Alternatives That Work

Photo showing woodcarving of side profile of a Black woman with two other faces

woodcarving by N. Brown, Angola Prison, Louisiana

This article originally appeared in Southern Exposure Vol. 6 No. 4, "Still Life: Inside Southern Prisons." Find more from that issue here.

*Information on crime and punishment in these countries was supplied by Polly Smith and Becki Ney, Assistant to the Director and Research Assistant, respectively, at the American Foundation.  


The philosophy that prisons are harmful institutions and should not be heavily relied upon pervades the procedures and practices of the Dutch criminal justice system. From the police to prison, the system is aimed at minimizing the number of people who become further involved in the justice system and ultimately reach prison. As a result, Holland has the lowest incarceration rate — 24 prisoners per 100,000 inhabitants — of all industrialized Western nations, a rate one-tenth that of the United States, although Holland’s rate of serious crimes is only half that of our country. 

The Dutch keep few people in jail for several reasons. First, no official in its crime control system has to campaign for office. Thus, the business of “repression,” as the Dutch police so candidly call it, is not highly politicized. Lawyers, judges and other functionaries deal only with the most serious crimes, leaving others to be resolved by social service agencies, churches and other community controls. Then, of those people slapped into jail, only about four percent are sentenced to terms longer than one year; the average sentence comes to about three months. Finally, if there is no room in prison, the prospective prisoner will simply “take a ticket” to report later. 

One Dutch prosecutor recently told a group of American corrections specialists, “Almost everyone in Holland knows that prison has mainly, or only, negative effects. Some may think it is necessary, but they too know it is negative.” An offical spokesperson for the Dutch Ministry of Justice concurred, saying, “It is almost hypocritical to think a person in prison can be made better... so we try to limit the damage.”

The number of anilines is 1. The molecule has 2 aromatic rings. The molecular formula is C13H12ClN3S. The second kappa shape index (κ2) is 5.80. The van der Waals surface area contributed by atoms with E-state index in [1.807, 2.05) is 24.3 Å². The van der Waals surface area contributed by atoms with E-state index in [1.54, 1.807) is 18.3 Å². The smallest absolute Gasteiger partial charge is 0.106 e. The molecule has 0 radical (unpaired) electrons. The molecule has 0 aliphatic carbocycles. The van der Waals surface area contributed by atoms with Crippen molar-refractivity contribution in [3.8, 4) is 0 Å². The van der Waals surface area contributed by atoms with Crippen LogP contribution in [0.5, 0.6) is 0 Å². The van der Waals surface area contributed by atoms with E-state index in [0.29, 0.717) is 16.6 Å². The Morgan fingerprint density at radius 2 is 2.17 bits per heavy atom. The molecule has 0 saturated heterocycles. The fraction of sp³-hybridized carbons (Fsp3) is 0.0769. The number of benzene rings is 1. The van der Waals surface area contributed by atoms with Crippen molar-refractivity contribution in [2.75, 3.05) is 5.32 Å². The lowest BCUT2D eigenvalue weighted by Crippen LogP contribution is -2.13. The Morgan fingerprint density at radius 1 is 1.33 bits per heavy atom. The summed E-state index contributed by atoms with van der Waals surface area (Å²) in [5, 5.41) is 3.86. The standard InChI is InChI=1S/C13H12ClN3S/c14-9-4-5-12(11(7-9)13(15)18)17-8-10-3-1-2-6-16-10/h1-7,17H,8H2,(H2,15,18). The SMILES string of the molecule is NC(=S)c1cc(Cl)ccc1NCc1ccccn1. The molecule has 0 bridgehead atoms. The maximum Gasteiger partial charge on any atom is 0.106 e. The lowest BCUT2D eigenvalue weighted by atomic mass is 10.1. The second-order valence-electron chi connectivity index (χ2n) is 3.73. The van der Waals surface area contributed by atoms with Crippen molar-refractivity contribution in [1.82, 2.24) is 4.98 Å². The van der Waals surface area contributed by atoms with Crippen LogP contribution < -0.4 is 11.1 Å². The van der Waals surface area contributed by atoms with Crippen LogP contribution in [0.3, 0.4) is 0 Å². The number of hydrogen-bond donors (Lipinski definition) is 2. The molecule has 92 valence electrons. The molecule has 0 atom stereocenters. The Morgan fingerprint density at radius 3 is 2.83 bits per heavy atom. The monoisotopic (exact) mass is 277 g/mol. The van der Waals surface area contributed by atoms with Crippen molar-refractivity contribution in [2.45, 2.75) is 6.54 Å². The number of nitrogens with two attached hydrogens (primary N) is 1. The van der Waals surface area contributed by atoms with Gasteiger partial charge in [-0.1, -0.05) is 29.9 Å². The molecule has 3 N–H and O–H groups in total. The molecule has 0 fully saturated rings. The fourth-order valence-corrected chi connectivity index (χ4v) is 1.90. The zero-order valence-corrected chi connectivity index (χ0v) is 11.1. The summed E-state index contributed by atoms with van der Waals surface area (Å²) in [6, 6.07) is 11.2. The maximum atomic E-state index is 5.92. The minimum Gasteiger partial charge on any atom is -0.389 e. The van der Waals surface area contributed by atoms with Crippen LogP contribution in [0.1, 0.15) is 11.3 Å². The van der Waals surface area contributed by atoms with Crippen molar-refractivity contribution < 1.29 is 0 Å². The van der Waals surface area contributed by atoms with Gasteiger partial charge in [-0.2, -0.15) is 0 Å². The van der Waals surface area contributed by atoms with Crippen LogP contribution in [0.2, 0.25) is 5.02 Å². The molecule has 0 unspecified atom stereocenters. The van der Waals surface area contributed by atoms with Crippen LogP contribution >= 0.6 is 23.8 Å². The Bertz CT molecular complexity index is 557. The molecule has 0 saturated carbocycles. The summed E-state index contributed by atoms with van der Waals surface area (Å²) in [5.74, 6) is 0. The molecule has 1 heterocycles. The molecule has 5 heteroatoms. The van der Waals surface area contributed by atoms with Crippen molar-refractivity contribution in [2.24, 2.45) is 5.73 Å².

All procedures in the Dutch justice system are expected to comply with the “subsidiary principle.” This means that criminal proceedings and sentencing should only be used when it is clear such a disposition is more effective than a noncriminal process or a less severe sentencing option. In support of this principle, the police are encouraged by the prosecutors and Ministry of Justice to arrange fines at the site of most crimes or negotiate a settlement between involved parties. Only prosecutors are authorized to bring a criminal charge into court. Therefore, they must decide which cases they or another agency can resolve to the satisfaction of the parties involved. Because prosecutors adhere to the subsidiary principle, more than half the cases referred to them are screened away from the court, regardless of the likelihood that the accused will be found guilty. Judges play their part by heavy use of fines, even in serious property or person offenses. In 1975 (latest figures), almost two out of every three convictions for serious crimes resulted in impositions of fines.